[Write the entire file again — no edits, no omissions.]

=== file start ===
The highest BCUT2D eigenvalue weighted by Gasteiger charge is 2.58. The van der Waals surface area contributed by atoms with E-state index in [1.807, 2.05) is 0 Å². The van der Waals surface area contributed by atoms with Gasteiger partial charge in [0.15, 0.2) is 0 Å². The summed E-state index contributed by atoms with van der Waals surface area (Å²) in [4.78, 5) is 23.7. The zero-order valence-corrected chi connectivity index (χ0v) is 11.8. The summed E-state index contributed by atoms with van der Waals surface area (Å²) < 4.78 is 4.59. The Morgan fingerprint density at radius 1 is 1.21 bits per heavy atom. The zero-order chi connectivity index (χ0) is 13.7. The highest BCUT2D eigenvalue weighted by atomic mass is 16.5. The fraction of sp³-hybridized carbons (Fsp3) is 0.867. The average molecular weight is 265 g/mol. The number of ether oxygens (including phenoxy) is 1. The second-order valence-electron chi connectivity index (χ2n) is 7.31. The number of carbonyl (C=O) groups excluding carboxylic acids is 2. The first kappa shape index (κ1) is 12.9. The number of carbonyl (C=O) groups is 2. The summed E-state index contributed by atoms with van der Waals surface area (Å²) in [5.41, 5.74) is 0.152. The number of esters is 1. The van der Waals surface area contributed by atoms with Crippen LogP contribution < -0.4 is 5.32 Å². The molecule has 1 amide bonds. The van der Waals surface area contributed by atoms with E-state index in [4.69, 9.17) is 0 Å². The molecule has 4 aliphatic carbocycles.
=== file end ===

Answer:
The highest BCUT2D eigenvalue weighted by Gasteiger charge is 2.58. The van der Waals surface area contributed by atoms with E-state index in [1.807, 2.05) is 0 Å². The van der Waals surface area contributed by atoms with Gasteiger partial charge in [0.15, 0.2) is 0 Å². The summed E-state index contributed by atoms with van der Waals surface area (Å²) in [4.78, 5) is 23.7. The zero-order valence-corrected chi connectivity index (χ0v) is 11.8. The summed E-state index contributed by atoms with van der Waals surface area (Å²) < 4.78 is 4.59. The Morgan fingerprint density at radius 1 is 1.21 bits per heavy atom. The zero-order chi connectivity index (χ0) is 13.7. The highest BCUT2D eigenvalue weighted by atomic mass is 16.5. The fraction of sp³-hybridized carbons (Fsp3) is 0.867. The average molecular weight is 265 g/mol. The number of ether oxygens (including phenoxy) is 1. The second-order valence-electron chi connectivity index (χ2n) is 7.31. The number of carbonyl (C=O) groups excluding carboxylic acids is 2. The first kappa shape index (κ1) is 12.9. The number of carbonyl (C=O) groups is 2. The summed E-state index contributed by atoms with van der Waals surface area (Å²) in [5.41, 5.74) is 0.152. The number of esters is 1. The van der Waals surface area contributed by atoms with Crippen LogP contribution < -0.4 is 5.32 Å². The molecule has 1 amide bonds. The van der Waals surface area contributed by atoms with E-state index in [4.69, 9.17) is 0 Å². The molecule has 4 aliphatic carbocycles.